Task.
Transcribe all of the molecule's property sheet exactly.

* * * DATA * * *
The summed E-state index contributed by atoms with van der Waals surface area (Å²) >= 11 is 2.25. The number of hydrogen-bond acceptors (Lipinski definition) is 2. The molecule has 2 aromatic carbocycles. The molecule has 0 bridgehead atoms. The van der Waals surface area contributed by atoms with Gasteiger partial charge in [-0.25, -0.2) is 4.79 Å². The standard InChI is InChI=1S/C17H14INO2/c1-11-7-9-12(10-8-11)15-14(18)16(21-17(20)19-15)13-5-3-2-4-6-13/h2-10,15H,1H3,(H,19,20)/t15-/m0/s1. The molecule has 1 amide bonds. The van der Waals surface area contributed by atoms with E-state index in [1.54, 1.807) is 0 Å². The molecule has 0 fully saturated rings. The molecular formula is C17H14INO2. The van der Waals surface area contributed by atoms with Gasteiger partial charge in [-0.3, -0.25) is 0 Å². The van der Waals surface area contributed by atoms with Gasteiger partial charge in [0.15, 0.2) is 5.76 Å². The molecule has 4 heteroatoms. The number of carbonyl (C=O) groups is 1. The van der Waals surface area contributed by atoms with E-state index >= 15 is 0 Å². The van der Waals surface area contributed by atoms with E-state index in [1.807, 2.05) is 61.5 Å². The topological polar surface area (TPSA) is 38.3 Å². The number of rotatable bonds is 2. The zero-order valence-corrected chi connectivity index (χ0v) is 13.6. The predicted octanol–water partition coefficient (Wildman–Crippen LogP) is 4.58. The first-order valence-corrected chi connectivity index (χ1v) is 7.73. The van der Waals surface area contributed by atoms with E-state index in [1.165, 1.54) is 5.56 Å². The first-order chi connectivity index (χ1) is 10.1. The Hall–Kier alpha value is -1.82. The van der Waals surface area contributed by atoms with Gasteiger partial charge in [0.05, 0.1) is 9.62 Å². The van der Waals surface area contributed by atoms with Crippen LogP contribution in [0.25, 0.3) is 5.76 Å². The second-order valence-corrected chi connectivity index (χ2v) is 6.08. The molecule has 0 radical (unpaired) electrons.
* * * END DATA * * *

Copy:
The summed E-state index contributed by atoms with van der Waals surface area (Å²) >= 11 is 2.25. The number of hydrogen-bond acceptors (Lipinski definition) is 2. The molecule has 2 aromatic carbocycles. The molecule has 0 bridgehead atoms. The van der Waals surface area contributed by atoms with Gasteiger partial charge in [-0.25, -0.2) is 4.79 Å². The standard InChI is InChI=1S/C17H14INO2/c1-11-7-9-12(10-8-11)15-14(18)16(21-17(20)19-15)13-5-3-2-4-6-13/h2-10,15H,1H3,(H,19,20)/t15-/m0/s1. The molecule has 1 amide bonds. The van der Waals surface area contributed by atoms with E-state index in [1.54, 1.807) is 0 Å². The molecule has 0 fully saturated rings. The molecular formula is C17H14INO2. The van der Waals surface area contributed by atoms with Gasteiger partial charge in [-0.3, -0.25) is 0 Å². The van der Waals surface area contributed by atoms with Gasteiger partial charge in [0.15, 0.2) is 5.76 Å². The molecule has 4 heteroatoms. The number of carbonyl (C=O) groups is 1. The van der Waals surface area contributed by atoms with E-state index >= 15 is 0 Å². The van der Waals surface area contributed by atoms with E-state index in [1.807, 2.05) is 61.5 Å². The topological polar surface area (TPSA) is 38.3 Å². The number of rotatable bonds is 2. The zero-order valence-corrected chi connectivity index (χ0v) is 13.6. The predicted octanol–water partition coefficient (Wildman–Crippen LogP) is 4.58. The first-order valence-corrected chi connectivity index (χ1v) is 7.73. The van der Waals surface area contributed by atoms with E-state index in [1.165, 1.54) is 5.56 Å². The first-order chi connectivity index (χ1) is 10.1. The Hall–Kier alpha value is -1.82. The van der Waals surface area contributed by atoms with Gasteiger partial charge in [0.05, 0.1) is 9.62 Å². The van der Waals surface area contributed by atoms with Crippen LogP contribution in [0.25, 0.3) is 5.76 Å². The second-order valence-corrected chi connectivity index (χ2v) is 6.08. The molecule has 0 radical (unpaired) electrons.